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    Book Club in a Bag

    Twisted Classics

    by Jasna Tosic - 0 Comment(s)

    If you struggle with classical titles, there is something you may consider trying - mushup fiction.

    Mushup is a derived art, which mixes pre-existing text – often classical works – with a specific popular genre, notably but not exclusively, vampire and zombie fiction.

    The genre ancestry can be traced to Pride and Prejudice and Zombies by Seth Grahame-Smith, one of its the most successful examples. It combines Jane Austen’s classic novel with modern zombie fiction. While parody novels such as Bored of the Rings (Beard/Kenney) and parallel novels like The Wind Gone Done (A. Randall) or Wicked (G. Magiure) make fun of the original text or offer an alternative version of it, the mushup-fiction take a literary twist to the next level introducing the themes and characters of an entirely defferent genre.

    What started in 2009 with horrification of Jane Austen has continued - more or less successfully - with Abraham Lincoln, the Vampire Hunter by S. Grahame-Smith, Android Karenina by L. Tolstoy & B. H. Winters, Jane Slayre by C. Bronte & S. Browning-Erwin, Little Vampire Women by L. M. Alcott & Lynn Messina, and many other titles that came from a creative blender.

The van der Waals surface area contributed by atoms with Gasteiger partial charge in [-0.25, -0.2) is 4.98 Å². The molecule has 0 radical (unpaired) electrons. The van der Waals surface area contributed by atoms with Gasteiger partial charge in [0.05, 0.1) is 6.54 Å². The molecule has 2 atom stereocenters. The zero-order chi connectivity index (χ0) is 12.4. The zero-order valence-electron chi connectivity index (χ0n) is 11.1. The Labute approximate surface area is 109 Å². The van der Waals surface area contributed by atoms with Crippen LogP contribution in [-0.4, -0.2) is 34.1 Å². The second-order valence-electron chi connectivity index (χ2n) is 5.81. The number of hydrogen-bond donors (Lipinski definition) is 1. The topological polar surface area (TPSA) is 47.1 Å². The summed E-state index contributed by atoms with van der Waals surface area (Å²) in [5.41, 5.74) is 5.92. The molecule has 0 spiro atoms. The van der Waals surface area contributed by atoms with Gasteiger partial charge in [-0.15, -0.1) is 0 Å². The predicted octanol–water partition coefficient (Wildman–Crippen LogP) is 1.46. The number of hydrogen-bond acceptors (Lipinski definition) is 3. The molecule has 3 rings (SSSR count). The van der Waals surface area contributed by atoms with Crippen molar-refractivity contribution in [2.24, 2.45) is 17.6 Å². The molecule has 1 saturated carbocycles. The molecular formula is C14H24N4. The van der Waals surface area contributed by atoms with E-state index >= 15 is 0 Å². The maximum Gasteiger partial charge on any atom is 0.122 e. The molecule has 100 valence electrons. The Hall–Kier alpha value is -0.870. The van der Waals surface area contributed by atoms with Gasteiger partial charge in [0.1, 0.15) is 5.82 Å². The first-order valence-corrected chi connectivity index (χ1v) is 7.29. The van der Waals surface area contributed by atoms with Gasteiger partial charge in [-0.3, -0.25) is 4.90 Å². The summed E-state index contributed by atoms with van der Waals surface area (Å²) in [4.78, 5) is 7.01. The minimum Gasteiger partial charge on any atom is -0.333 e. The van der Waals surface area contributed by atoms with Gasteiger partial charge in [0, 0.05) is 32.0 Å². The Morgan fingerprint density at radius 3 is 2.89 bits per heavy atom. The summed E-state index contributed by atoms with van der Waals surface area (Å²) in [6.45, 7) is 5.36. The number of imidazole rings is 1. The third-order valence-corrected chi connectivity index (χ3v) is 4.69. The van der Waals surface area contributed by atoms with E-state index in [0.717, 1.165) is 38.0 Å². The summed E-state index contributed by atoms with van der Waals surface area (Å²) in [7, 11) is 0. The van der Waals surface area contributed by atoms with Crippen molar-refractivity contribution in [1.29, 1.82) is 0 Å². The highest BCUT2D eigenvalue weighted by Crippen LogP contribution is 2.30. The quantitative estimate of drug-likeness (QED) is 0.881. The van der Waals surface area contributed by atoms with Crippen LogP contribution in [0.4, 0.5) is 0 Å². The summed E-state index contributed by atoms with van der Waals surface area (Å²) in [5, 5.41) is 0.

Robinson Crusoe (The Eerie Adventures of the Lycanthrope), which entwines the original novel with elements from the works of H. P. Lovecraft and werewolf novels, is the newest variation of mushup fiction, and has been attributed to three authors: Daniel Defoe, H.P. Lovecraft and Peter Clines.

    Some other literary reinventions recast a classic text with the some best known pop-icons of our time, as Ben Greenman did in his novel Celebrity Chekhov. Former friends Nicole and Paris exchange prickly pleasantries, talk-show host Dave narrowly averts a potential domestic crisis, Sarah Palin shows her appreciation for the highest reward she received for serving the people of Alaska… Replacing Russian peasants, aristocrats, clerks and disappointed wives of Chekhov’s time with “flawed (contemporary) specimen of humanity ruled by ego and insecurity”, Greenman spins the stories of love, loss, pride, vanity, heartbreak, reward… the very stuff of life, in a new, surreal way, adding to our understanding of the original work.


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